In addition, while stipulating the responsibilities of refugees granted entry to a country, the 1951 Convention also sets the minimum basic standards for the treatment of refugees by host nations. This includes providing them with access to the courts, to primary education and health services, and to work freely, as well as  to make provisions to furnish them with proper documentation, such as issuing the refugees with a travel document in the form of a passport.

None of the core requisites detailed in the Convention were acceptable to the GCC states, many of which did not exist as independent states at the time of the Convention’s adoption in 1951. And, even after these  nations became independent entities, they were not eager or willing to ratify the Convention due to fears of real or imagined threats to their sovereignty, especially in the early years of their establishment as independent states.

Another reason often propounded for GCC countries not signing the 1951 refugee convention, is the apprehension that hordes of economic migrants from regional Arab states, posing as refugees and claiming rights enshrined in the UN Convention, could overwhelm the relatively small native populations, and begin expropriating the new founded oil and gas wealth of these nations.

Additionally, there were fears shared in some quarters that highly politicized Arabs from the region infiltrating as refugees could weaken the stability and security of the GCC states. The refugees could also instigate and promote demands to dismantle the prevailing monarchical style of governance, and demolish the existing hierarchical social and tribal structure in the Gulf states.

There were also serious concerns among many policymakers and the public that the refugees could gradually erode the national identity, deform the culture and trample on conservative traditions of local people. More pertinently, there was the growing angst that refugees allowed to settle could soon begin to demand a share of the prodigious benefits being provided to citizens by the newly minted welfare states.

More recent reluctance to take in displaced people, especially from Syria and other Arab countries, stems from unease over the inviability of sheltering large numbers of refugees, especially in the face of falling hydrocarbon prices and diminishing revenues. The authorities worry that an influx of refugees, who could potentially claim permanent settlement and demand civil rights under UN mandates, would curb the ability of Gulf states to continue providing the services and supporting the heavily subsidized lifestyle that citizens have come to consider as their entitlement.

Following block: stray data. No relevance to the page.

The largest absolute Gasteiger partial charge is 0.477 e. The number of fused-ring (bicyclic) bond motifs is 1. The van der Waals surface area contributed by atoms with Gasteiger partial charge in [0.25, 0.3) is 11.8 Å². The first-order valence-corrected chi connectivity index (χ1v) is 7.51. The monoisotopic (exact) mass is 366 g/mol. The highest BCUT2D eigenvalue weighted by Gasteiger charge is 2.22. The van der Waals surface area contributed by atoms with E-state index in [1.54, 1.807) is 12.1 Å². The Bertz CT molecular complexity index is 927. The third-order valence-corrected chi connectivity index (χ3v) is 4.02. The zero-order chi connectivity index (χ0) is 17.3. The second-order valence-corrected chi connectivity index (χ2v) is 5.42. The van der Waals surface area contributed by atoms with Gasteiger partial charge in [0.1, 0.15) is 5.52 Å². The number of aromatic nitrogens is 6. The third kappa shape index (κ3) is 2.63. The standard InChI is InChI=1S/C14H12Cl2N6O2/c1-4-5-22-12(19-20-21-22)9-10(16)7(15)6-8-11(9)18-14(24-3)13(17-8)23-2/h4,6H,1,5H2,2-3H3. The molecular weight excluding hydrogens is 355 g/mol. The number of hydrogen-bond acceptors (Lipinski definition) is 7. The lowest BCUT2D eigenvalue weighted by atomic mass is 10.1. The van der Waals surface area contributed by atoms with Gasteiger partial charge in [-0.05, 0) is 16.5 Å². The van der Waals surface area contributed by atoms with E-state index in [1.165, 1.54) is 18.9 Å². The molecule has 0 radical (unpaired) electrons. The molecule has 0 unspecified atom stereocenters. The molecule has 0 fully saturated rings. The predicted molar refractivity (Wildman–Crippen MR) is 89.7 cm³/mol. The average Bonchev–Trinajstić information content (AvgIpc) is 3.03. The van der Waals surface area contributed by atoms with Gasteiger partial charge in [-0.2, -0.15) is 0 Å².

Moreover, there continues to be the very real fear that the entry of a large number of refugees would disrupt the already lopsided demographic balance in the GCC states, where foreigners account for a large, if not the largest share of the population. The only saving grace to the current imbalance, which the authorities are reportedly keen to maintain, is that the majority of these foreigners are at present from the more docile and politically benign south-Asian countries.

Although there are a significant number of Arabs living and working in the GCC countries, they are spread among a wide spectrum of Arab nationalities. These groups are often at political odds with each other and as such do not pose a threat to the Gulf governments. The influx of refugees all hailing from a single country could upset the delicate demographic balancing act that GCC states have over the years grown quite adept at.

The GCC states also counter the argument that they have not hosted any refugees by pointing out that they have provided millions in financial aid, and extended humanitarian and social support to displaced Syrians since the start of the crisis in that country. This is no doubt absolutely true, but it is also pertinent to add that at least some GCC states bear a responsibility for the current Syrian crisis, having at one time or another aided and abetted various factions in the Syrian conflict.

The GCC states also contend that although they do not host Syrian refugees per se, there are currently over half a million Syrians employed, or living as family members, in the Gulf countries. While it is true that Syrians are currently living and working in the Gulf states, this was the case even before the Syrian crisis began in 2011. These people are migrant workers who choose to work in the Gulf states, they cannot be categorized as refugees forced to flee.’

A distinction between refugee and migrant worker is probably warranted. A ‘refugee’ has a very specific legal meaning. It is a person who is forced to flee their home because of war, violence or persecution and has crossed an international border to find safety in another country.

A migrant on the other hand is not a legal term; it is someone who chooses to seek employment or business opportunities in another country, but they are not being forced to flee their native country due to any war, violence, or persecution.

No matter what the definition, or the many valid and invalid reasons cited above that provide the Gulf states wiggle room at multilateral discussions and forums to evade their international responsibility. And, no matter that the GCC states being non-signatories to the UN Convention on Refugees are under no legal obligation to host refugees, the more pertinent question is does this absolve these states of their moral obligation and responsibility towards fellow human beings, and in the case of Syrian refugees, to their fellow-Arabs.

As we celebrate yet another World Refugee Day this Monday, maybe we need to ask ourselves, are we doing the right thing by shooing away the refugees.

The Times Kuwait Special Report